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May 18, 2017 08:41 AM EDT

UC San Diego Chemists Create 'Ultimate' Natural Sunscreen [VIDEO]

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Researchers at the University of California (UC) San Diego have created the world's ultimate natural sunscreen. For one thing, it mimics the behavior of organic melanosomes, the melanin-producing structures that protect the skin, eyes, and other tissues from ultraviolet (UV) radiation.

Lead researcher Nathan Gianneschi and his team discovered that synthetic melanin-like nanoparticles could be developed in a precisely controllable manner two years ago. The process results in the simulation of the performance of natural melanosomes used in bird feathers. These melanosomes are believed to be taken up by keratinocytes, the predominant cell found in humans' epidermis or outer skin.

According to Science Daily, Gianneschi said that the study succeeded in making a "synthetic version" of the nanoparticles that human skin uses to produce and store melanin. The discovery has a lot of practical applications. For one, defects in melanin production in people can cause diseases such as vitiligo and albinism. Gianneschi is a professor of chemistry and biochemistry and engineering and nanoengineering at UC San Diego.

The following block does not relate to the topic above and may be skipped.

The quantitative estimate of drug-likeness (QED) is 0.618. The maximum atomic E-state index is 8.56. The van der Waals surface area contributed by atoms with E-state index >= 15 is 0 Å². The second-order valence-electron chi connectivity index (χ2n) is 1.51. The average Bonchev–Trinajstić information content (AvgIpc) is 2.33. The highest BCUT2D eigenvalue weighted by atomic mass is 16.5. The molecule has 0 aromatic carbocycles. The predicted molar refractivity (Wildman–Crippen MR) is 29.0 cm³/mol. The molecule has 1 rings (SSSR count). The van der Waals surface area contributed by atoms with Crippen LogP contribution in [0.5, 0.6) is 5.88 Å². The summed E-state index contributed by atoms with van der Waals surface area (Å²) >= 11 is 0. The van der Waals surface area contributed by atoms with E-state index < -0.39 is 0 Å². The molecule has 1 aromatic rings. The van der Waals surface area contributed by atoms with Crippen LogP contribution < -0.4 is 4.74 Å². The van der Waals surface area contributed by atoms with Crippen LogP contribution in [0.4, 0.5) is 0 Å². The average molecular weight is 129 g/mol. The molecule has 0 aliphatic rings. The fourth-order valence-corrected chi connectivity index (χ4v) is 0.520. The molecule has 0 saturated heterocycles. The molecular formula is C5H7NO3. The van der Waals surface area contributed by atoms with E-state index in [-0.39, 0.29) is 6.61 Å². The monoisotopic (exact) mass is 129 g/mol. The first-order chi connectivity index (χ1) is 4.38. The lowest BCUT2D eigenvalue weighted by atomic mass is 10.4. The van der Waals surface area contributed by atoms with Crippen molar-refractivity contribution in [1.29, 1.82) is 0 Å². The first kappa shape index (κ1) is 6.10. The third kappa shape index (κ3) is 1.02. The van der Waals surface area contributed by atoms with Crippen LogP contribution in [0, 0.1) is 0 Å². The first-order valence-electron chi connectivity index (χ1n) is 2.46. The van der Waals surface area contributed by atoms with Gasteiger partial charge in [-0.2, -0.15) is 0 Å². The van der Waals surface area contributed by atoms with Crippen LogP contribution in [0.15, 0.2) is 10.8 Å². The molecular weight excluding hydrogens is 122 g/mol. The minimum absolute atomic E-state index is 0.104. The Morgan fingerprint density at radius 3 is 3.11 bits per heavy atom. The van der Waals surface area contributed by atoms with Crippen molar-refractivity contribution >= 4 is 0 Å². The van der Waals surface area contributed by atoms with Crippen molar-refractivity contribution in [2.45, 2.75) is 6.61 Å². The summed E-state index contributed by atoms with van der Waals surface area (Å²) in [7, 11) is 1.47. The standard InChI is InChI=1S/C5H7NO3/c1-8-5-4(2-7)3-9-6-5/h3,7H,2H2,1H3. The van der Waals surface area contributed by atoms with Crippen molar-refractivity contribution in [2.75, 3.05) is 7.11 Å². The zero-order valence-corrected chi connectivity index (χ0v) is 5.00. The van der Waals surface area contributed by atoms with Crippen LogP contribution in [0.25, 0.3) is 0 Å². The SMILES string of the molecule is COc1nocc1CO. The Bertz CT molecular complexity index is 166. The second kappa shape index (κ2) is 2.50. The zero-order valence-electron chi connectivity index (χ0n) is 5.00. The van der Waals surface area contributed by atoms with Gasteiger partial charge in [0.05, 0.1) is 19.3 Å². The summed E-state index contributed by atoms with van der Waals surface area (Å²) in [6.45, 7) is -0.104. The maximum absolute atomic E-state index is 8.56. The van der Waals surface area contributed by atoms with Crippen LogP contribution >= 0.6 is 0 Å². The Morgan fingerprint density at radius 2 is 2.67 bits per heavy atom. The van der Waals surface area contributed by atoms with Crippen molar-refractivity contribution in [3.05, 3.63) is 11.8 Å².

To further illustrate, vitiligo occurs when the immune system wrongly attempts to eradicate normal melanocytes from the skin. In the process, it stops the production of melanocytes. Albinism, meanwhile, is triggered by genetic defects that lead to either the absence or a chemical defect in tyrosinase. The latter is a copper-containing enzyme that takes part in the creation of melanin.

At the moment, both diseases still do not have reliable treatments. Also, they increase the risk of skin cancer for patients. This is the exact reason why the researchers at UC San Diego decided to create the ultimate natural sunscreen.

Per Phys.org, the scientists prepared melanin-like nanoparticles through impulsive oxidation of dopamine. The experts then studied their update, transport, distribution, and UV radiation-protective capabilities in human keratinocytes in tissue culture. They eventually found out that these the synthetic nanoparticles were not only naturally taken up and distributed but also protected skin cells from DNA damage due to UV exposure.

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